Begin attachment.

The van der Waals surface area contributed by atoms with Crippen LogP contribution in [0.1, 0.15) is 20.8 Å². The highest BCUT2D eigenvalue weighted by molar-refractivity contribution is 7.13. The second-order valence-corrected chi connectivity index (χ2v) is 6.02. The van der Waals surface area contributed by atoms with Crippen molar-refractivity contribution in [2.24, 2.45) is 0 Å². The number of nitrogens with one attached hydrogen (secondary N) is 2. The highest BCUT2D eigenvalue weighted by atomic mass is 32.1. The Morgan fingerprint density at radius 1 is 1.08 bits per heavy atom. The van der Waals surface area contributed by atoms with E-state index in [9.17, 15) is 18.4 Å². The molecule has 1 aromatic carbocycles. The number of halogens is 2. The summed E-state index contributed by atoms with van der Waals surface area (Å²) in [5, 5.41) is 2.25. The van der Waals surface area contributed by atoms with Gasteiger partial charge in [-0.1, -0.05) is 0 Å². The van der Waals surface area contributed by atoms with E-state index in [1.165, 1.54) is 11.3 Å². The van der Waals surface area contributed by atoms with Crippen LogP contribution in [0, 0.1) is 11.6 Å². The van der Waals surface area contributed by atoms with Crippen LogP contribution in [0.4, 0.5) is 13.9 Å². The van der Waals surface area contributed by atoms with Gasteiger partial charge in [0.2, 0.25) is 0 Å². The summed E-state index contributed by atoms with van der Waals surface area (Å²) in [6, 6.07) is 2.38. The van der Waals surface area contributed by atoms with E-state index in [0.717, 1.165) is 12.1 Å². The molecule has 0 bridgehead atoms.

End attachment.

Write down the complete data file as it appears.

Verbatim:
The van der Waals surface area contributed by atoms with Crippen LogP contribution in [0.1, 0.15) is 20.8 Å². The highest BCUT2D eigenvalue weighted by molar-refractivity contribution is 7.13. The second-order valence-corrected chi connectivity index (χ2v) is 6.02. The van der Waals surface area contributed by atoms with Crippen molar-refractivity contribution in [2.24, 2.45) is 0 Å². The number of nitrogens with one attached hydrogen (secondary N) is 2. The highest BCUT2D eigenvalue weighted by atomic mass is 32.1. The Morgan fingerprint density at radius 1 is 1.08 bits per heavy atom. The van der Waals surface area contributed by atoms with E-state index in [9.17, 15) is 18.4 Å². The molecule has 1 aromatic carbocycles. The number of halogens is 2. The summed E-state index contributed by atoms with van der Waals surface area (Å²) in [5, 5.41) is 2.25. The van der Waals surface area contributed by atoms with Gasteiger partial charge in [-0.1, -0.05) is 0 Å². The van der Waals surface area contributed by atoms with E-state index in [1.165, 1.54) is 11.3 Å². The van der Waals surface area contributed by atoms with Crippen LogP contribution in [0, 0.1) is 11.6 Å². The van der Waals surface area contributed by atoms with Crippen LogP contribution in [0.4, 0.5) is 13.9 Å². The van der Waals surface area contributed by atoms with Gasteiger partial charge in [0.2, 0.25) is 0 Å². The summed E-state index contributed by atoms with van der Waals surface area (Å²) in [6, 6.07) is 2.38. The van der Waals surface area contributed by atoms with E-state index in [0.717, 1.165) is 12.1 Å². The molecule has 0 bridgehead atoms.